Faced with the prospect of writing about the most important democratic choice that Londoners face for the next four years, George Walden in The Times decided that neither he or we should bother. In a uniformly dreadful piece with the incredible title: 'Don't Vote for London Mayor,' Walden encourages citizens of the greatest city in the world, in the mother of all democracies, to forget about the elections and stay at home. He writes:
"How should we respond to a descending spiral of a low-grade candidates? Do our democratic duty? No, your duty is to stay at home. A mass abstention would show that Londoners have pride enough to want a different calibre of politico in charge. When democracy reaches the end of the line, the most democratic thing the public can do is to show they know."
Now, leaving aside the hackneyed phrasing (what would a descending low-grade spiral look like for instance?) and the needless Latin filler (calibre of politico anyone?), this article is just reckless in the extreme.
Walden goes through each of the candidates and dismisses them as politicians or even as human beings. Over the course of two self-satisfied paragraphs, Walden dismisses Ken Livingstone as corrupt and Boris Johnson as a clown. A fresh new insight you will agree. But when it comes to Brian Paddick he excels even himself with this breathtakingly worthless judgement:
"Of Brian Paddick there is nothing to be said. Paris has a gay socialist Mayor, Bertrand Delanoe, a city councillor for 30 years who does a good job because he's an able, experienced fellow. No one talks about his gayness, so let's not talk about Paddick."
So that's that then. A gay man can be a politician, so why bother talking about him?
By the time I reached the end of this drivel I was spitting orange juice over my paper. How could one man write a piece that is both so irrelevant and yet so irresponsible, and so sure of it's own importance and yet so entirely worthless?
Of course Walden has form on this. The ex-Tory politician's greatest claim to fame is his 240 page gloomathon 'Time to Emigrate?' in which he ponders on the decline of Britain from the comfort of his Kensington home.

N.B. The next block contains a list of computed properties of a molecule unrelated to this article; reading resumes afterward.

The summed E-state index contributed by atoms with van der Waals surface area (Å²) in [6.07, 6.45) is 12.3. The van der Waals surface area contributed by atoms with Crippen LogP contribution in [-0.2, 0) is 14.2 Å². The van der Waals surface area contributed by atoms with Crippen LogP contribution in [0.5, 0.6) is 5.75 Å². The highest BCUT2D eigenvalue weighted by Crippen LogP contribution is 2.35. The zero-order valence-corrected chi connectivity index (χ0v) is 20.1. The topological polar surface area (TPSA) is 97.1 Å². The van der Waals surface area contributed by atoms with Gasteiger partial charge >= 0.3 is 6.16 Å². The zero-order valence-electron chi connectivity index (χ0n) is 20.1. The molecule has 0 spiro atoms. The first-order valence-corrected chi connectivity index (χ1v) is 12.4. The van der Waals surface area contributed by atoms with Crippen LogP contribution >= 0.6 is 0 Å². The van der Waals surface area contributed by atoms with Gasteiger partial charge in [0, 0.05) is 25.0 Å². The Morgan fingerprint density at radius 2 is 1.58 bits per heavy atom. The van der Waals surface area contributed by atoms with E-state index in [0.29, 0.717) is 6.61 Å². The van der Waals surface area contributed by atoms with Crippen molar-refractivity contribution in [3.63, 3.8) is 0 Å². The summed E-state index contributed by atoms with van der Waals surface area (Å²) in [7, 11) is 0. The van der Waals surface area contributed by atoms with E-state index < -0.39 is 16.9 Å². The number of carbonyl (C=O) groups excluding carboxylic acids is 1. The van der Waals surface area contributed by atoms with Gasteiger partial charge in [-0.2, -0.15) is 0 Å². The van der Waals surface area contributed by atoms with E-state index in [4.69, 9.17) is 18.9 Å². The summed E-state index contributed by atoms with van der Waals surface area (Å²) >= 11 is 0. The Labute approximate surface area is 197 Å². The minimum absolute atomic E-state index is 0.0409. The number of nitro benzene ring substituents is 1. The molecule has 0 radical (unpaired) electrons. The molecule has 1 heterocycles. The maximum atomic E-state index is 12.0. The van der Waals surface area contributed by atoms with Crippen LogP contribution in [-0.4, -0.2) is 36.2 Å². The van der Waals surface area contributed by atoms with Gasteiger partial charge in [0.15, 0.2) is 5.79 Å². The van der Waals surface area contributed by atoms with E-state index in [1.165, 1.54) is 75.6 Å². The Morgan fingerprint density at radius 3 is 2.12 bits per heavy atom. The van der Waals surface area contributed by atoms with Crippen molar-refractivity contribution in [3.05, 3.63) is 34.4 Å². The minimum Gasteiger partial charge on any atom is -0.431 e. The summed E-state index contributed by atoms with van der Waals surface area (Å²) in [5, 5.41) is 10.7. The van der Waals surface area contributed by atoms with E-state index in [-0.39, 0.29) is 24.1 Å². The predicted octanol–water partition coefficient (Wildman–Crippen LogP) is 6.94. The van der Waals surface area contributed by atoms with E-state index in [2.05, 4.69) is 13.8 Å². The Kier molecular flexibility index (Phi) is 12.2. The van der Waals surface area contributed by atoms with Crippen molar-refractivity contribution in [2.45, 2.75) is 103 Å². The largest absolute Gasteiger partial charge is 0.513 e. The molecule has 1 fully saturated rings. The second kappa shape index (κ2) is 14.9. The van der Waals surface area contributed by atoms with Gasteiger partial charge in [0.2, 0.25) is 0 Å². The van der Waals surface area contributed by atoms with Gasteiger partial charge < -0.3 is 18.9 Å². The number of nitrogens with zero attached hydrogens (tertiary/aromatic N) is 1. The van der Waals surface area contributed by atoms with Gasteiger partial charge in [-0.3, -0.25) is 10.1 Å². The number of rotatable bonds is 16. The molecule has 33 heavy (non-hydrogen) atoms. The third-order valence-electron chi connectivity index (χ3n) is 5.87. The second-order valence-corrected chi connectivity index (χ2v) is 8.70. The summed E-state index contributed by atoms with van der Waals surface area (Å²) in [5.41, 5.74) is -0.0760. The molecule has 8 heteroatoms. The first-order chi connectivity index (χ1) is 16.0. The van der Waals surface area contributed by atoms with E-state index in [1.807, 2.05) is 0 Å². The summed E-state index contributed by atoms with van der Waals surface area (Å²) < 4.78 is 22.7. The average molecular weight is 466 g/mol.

But Walden's article is just one part of a more worrying shift in British journalism. Faced with the complex but important issues of local government, your average well paid hack will just churn out out the same old tired character assassinations and leave the difficult issues out of view.
Because Walden's piece is just one of many in recent weeks which is trying to paint this contest as a choice between three evils. In the space of three dreary paragraphs, Walden dismisses what Class War activists manage to dismiss in just three words. Because for anarchists and rich dilettantes alike, this contest is one between 'The Toff, The Crook, and The Copper."
But for those of us who actually live, work and use this city, this election is about far more than this. For those of us who actually use the buses,it will matter who becomes Mayor. For those of us who are struggling to buy a house, it will matter who becomes Mayor. And for those of us who love this city, it will matter who represents us as Mayor.
So when Walden talks about duty, he should think first about his own duty to us. Because when voters don't know what the real choices are, they are often left with no choice at all.